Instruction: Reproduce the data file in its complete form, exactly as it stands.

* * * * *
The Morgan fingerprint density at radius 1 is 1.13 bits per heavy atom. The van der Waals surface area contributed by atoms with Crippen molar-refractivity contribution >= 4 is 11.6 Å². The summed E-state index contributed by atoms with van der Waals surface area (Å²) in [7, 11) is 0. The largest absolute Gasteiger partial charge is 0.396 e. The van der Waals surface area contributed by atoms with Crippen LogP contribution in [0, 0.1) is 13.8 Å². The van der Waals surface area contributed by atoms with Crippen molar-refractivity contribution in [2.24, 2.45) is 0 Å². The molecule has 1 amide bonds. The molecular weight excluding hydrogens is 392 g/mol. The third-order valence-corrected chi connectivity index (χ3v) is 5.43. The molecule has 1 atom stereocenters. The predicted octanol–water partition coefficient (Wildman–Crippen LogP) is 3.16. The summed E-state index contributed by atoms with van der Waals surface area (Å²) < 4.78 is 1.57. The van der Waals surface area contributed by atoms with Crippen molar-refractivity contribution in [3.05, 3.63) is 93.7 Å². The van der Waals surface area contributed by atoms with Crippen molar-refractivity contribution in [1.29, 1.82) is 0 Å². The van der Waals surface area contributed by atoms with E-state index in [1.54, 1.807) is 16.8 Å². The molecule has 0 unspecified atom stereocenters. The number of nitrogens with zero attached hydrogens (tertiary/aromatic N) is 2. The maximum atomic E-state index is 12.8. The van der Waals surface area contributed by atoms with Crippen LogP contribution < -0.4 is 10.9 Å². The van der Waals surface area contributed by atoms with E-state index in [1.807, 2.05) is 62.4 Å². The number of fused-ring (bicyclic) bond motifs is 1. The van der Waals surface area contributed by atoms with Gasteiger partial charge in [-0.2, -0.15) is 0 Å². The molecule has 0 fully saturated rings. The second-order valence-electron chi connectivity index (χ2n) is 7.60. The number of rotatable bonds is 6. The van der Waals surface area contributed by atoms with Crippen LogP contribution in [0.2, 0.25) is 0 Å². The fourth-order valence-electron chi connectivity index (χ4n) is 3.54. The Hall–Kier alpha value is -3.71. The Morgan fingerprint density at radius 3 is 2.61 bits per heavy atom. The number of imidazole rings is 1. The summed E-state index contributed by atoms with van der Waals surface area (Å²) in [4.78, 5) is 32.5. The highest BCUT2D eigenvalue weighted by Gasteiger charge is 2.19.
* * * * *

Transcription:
The Morgan fingerprint density at radius 1 is 1.13 bits per heavy atom. The van der Waals surface area contributed by atoms with Crippen molar-refractivity contribution >= 4 is 11.6 Å². The summed E-state index contributed by atoms with van der Waals surface area (Å²) in [7, 11) is 0. The largest absolute Gasteiger partial charge is 0.396 e. The van der Waals surface area contributed by atoms with Crippen LogP contribution in [0, 0.1) is 13.8 Å². The van der Waals surface area contributed by atoms with Crippen molar-refractivity contribution in [2.24, 2.45) is 0 Å². The molecule has 1 amide bonds. The molecular weight excluding hydrogens is 392 g/mol. The third-order valence-corrected chi connectivity index (χ3v) is 5.43. The molecule has 1 atom stereocenters. The predicted octanol–water partition coefficient (Wildman–Crippen LogP) is 3.16. The summed E-state index contributed by atoms with van der Waals surface area (Å²) < 4.78 is 1.57. The van der Waals surface area contributed by atoms with Crippen molar-refractivity contribution in [3.05, 3.63) is 93.7 Å². The van der Waals surface area contributed by atoms with Crippen molar-refractivity contribution in [1.29, 1.82) is 0 Å². The van der Waals surface area contributed by atoms with E-state index in [1.54, 1.807) is 16.8 Å². The molecule has 0 unspecified atom stereocenters. The number of nitrogens with zero attached hydrogens (tertiary/aromatic N) is 2. The maximum atomic E-state index is 12.8. The van der Waals surface area contributed by atoms with Crippen LogP contribution < -0.4 is 10.9 Å². The van der Waals surface area contributed by atoms with E-state index in [1.807, 2.05) is 62.4 Å². The number of fused-ring (bicyclic) bond motifs is 1. The van der Waals surface area contributed by atoms with Gasteiger partial charge in [-0.2, -0.15) is 0 Å². The molecule has 0 fully saturated rings. The second-order valence-electron chi connectivity index (χ2n) is 7.60. The number of rotatable bonds is 6. The van der Waals surface area contributed by atoms with Crippen LogP contribution in [0.2, 0.25) is 0 Å². The fourth-order valence-electron chi connectivity index (χ4n) is 3.54. The Hall–Kier alpha value is -3.71. The Morgan fingerprint density at radius 3 is 2.61 bits per heavy atom. The number of imidazole rings is 1. The summed E-state index contributed by atoms with van der Waals surface area (Å²) in [4.78, 5) is 32.5. The highest BCUT2D eigenvalue weighted by Gasteiger charge is 2.19.